Left to right: Amandine Cassi (formerly of Médiamétrie/Eurodata TV), Audrey Brugère (Canal +), Grégoire Olivereau (Eden), Adam Gee (Channel 4), Anders Kappel (DR), Nicolas Gaviola (Brightcove), Amanda Farnsworth (BBC).
What does the future hold for transmedia content? Producers, broadcasters and media analysts tried to answer this question at Cross Video Days 2014, over two days of conferences, showcases, pitches and intense networking.
We are most definitely at the very beginning of a new cycle: all speakers agreed that current projects activated across several platforms require new processes from all players involved. Some of these processes, regardless of the field they affect — production, distribution, etc. — are yet to be refined and implemented.
Two panels inparticular reflected the notion of a grey zone in which no one really knows where the traps and opportunities are; the transmedia world remains a relatively unexplored territory.
“When TV goes digital” featured speakers from various countries and broadcasters, all gathered to assess the impact of internet broadcasting and online interactivity on their respective teams. Anders Kappel (Danish Broadcasting Corp.), Adam Gee (Channel 4), Amanda Farnsworth (BBC), Nicolas Gaviola (Brightcove), Grégoire Olivereau (of production company Eden) and Audrey Brugère (Canal +), in this panel moderated by Amandine Cassi (formerly of Médiamétrie/Eurodata TV), stressed the importance of TV in a world where we still watch 3 hours and 40 minutes per person and per day on average.
Digital usages are intensifying though: in Denmark for instance, 30% of viewers watch series via streaming tools once a week; 50% of Dutch people own a tablet, and 25% watch TV on it. How have European broadcasters managed to make their “traditional” and internet services progressively converge over the past few years?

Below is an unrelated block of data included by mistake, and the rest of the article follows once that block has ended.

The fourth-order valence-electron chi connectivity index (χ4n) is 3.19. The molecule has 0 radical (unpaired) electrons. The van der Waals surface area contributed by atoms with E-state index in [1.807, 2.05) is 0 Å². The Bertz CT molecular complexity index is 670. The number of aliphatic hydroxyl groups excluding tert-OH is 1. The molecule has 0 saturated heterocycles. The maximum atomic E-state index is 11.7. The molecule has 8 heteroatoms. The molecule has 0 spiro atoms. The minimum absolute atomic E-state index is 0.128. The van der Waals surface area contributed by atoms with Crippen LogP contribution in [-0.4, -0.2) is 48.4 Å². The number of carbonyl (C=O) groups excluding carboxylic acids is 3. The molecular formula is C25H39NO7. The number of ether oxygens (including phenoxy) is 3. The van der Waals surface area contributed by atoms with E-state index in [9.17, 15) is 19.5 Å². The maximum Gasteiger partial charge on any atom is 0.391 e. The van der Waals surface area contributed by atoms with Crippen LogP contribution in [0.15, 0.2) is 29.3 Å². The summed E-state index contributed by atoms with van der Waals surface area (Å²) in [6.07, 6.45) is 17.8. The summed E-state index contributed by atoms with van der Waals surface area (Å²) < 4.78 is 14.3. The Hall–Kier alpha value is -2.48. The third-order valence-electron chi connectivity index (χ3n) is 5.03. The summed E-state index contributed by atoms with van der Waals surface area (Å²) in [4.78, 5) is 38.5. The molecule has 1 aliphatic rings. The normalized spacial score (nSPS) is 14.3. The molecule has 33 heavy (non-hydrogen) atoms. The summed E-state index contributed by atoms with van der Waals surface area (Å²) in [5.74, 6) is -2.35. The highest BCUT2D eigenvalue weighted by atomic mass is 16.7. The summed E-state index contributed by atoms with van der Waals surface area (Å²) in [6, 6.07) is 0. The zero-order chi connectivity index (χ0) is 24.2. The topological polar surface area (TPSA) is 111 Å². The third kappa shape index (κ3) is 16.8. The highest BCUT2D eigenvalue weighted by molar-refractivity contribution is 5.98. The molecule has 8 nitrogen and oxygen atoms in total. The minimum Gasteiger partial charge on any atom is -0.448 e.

Farnsworth confessed that it took years for the BBC to bring digital techniques to the TV space, but now the frontiers are totally blurred. Gaviola explained how channels came to monetise their web content thanks to tools like Brightcove. Canal+’s Brugère, for her part, pointed out that just a few years ago, digital was the last thing mentioned when it came to market programmes at Canal+, but it’s now become a essential part of their strategy, with the opening of a new OTT division, for instance.
Producers now increasingly come to Canal+ with transmedia projects, something they didn’t do in the past. Brugère mentioned the series Spiral (broadcast on BBC4 in the UK) and its transmedia game as proof that her network is moving with this trend. According to her, business models for direct-to-web shows are yet to emerge, however.
What role do social networks play in this new universe? Eden’s Olivereau stressed the importance of Twitter influencers, and the fact that “critics” of a given TV programme can now be found not only in the press, but virtually everywhere – a revolution that allows channels to reach new audiences, in Farnsworth’s opinion.